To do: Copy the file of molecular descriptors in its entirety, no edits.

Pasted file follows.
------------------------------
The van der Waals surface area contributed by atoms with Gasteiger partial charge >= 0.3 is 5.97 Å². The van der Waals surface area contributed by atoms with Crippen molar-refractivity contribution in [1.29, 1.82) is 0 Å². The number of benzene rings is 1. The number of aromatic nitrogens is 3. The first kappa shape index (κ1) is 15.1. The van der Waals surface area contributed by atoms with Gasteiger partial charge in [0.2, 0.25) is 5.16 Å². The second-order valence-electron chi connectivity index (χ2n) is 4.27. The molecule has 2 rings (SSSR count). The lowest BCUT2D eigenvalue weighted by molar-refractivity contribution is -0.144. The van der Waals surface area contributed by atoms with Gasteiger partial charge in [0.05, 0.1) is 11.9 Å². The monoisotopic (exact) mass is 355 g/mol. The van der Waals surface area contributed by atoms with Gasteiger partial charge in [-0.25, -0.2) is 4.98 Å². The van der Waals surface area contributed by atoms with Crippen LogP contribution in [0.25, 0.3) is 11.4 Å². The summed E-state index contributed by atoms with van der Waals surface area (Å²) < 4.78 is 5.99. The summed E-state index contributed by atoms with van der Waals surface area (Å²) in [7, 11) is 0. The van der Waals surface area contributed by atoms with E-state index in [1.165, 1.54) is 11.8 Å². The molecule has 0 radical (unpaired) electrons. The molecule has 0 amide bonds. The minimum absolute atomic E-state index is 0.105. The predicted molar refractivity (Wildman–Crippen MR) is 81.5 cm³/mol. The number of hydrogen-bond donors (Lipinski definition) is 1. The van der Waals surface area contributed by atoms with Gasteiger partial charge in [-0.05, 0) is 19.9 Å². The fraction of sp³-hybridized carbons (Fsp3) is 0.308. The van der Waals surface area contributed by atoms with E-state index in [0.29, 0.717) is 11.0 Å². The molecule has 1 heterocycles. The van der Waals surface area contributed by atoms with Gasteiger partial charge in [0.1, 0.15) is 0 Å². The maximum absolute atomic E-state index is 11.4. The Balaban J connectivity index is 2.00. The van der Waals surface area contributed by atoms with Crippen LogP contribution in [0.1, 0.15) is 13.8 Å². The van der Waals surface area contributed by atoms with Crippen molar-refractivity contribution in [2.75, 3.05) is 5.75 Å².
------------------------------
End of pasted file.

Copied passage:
The van der Waals surface area contributed by atoms with Gasteiger partial charge >= 0.3 is 5.97 Å². The van der Waals surface area contributed by atoms with Crippen molar-refractivity contribution in [1.29, 1.82) is 0 Å². The number of benzene rings is 1. The number of aromatic nitrogens is 3. The first kappa shape index (κ1) is 15.1. The van der Waals surface area contributed by atoms with Gasteiger partial charge in [0.2, 0.25) is 5.16 Å². The second-order valence-electron chi connectivity index (χ2n) is 4.27. The molecule has 2 rings (SSSR count). The lowest BCUT2D eigenvalue weighted by molar-refractivity contribution is -0.144. The van der Waals surface area contributed by atoms with Gasteiger partial charge in [0.05, 0.1) is 11.9 Å². The monoisotopic (exact) mass is 355 g/mol. The van der Waals surface area contributed by atoms with Gasteiger partial charge in [-0.25, -0.2) is 4.98 Å². The van der Waals surface area contributed by atoms with Crippen LogP contribution in [0.25, 0.3) is 11.4 Å². The summed E-state index contributed by atoms with van der Waals surface area (Å²) < 4.78 is 5.99. The summed E-state index contributed by atoms with van der Waals surface area (Å²) in [7, 11) is 0. The van der Waals surface area contributed by atoms with E-state index in [1.165, 1.54) is 11.8 Å². The molecule has 0 radical (unpaired) electrons. The molecule has 0 amide bonds. The minimum absolute atomic E-state index is 0.105. The predicted molar refractivity (Wildman–Crippen MR) is 81.5 cm³/mol. The number of hydrogen-bond donors (Lipinski definition) is 1. The van der Waals surface area contributed by atoms with Gasteiger partial charge in [-0.05, 0) is 19.9 Å². The fraction of sp³-hybridized carbons (Fsp3) is 0.308. The van der Waals surface area contributed by atoms with E-state index in [0.29, 0.717) is 11.0 Å². The molecule has 1 heterocycles. The van der Waals surface area contributed by atoms with Gasteiger partial charge in [0.1, 0.15) is 0 Å². The maximum absolute atomic E-state index is 11.4. The Balaban J connectivity index is 2.00. The van der Waals surface area contributed by atoms with Crippen LogP contribution in [0.1, 0.15) is 13.8 Å². The van der Waals surface area contributed by atoms with Crippen molar-refractivity contribution in [2.75, 3.05) is 5.75 Å².